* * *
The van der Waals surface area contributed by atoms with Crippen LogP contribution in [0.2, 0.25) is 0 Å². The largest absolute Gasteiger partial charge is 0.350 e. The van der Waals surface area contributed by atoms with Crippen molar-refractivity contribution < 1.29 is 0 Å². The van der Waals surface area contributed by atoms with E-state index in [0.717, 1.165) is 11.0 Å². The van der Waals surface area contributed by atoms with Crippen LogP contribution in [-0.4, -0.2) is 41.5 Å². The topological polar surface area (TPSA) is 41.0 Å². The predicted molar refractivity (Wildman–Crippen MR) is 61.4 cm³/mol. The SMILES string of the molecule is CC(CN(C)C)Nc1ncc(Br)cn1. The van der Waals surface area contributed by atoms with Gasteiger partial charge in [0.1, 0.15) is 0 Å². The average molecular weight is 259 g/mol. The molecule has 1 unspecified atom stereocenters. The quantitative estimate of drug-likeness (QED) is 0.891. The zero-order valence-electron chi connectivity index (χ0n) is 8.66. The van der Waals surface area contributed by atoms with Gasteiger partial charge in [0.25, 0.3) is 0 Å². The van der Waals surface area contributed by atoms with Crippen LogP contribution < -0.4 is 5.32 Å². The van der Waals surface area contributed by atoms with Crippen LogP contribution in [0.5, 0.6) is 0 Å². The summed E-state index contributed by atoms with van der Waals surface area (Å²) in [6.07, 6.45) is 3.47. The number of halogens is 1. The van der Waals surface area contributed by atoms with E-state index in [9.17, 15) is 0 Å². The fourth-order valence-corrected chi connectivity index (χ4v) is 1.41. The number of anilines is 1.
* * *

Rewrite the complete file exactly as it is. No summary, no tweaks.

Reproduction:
The van der Waals surface area contributed by atoms with Crippen LogP contribution in [0.2, 0.25) is 0 Å². The largest absolute Gasteiger partial charge is 0.350 e. The van der Waals surface area contributed by atoms with Crippen molar-refractivity contribution < 1.29 is 0 Å². The van der Waals surface area contributed by atoms with E-state index in [0.717, 1.165) is 11.0 Å². The van der Waals surface area contributed by atoms with Crippen LogP contribution in [-0.4, -0.2) is 41.5 Å². The topological polar surface area (TPSA) is 41.0 Å². The predicted molar refractivity (Wildman–Crippen MR) is 61.4 cm³/mol. The SMILES string of the molecule is CC(CN(C)C)Nc1ncc(Br)cn1. The van der Waals surface area contributed by atoms with Gasteiger partial charge in [0.1, 0.15) is 0 Å². The average molecular weight is 259 g/mol. The molecule has 1 unspecified atom stereocenters. The quantitative estimate of drug-likeness (QED) is 0.891. The zero-order valence-electron chi connectivity index (χ0n) is 8.66. The van der Waals surface area contributed by atoms with Gasteiger partial charge in [0.25, 0.3) is 0 Å². The van der Waals surface area contributed by atoms with Crippen LogP contribution < -0.4 is 5.32 Å². The van der Waals surface area contributed by atoms with Crippen LogP contribution in [0.5, 0.6) is 0 Å². The summed E-state index contributed by atoms with van der Waals surface area (Å²) in [6.07, 6.45) is 3.47. The number of halogens is 1. The van der Waals surface area contributed by atoms with E-state index in [9.17, 15) is 0 Å². The fourth-order valence-corrected chi connectivity index (χ4v) is 1.41. The number of anilines is 1.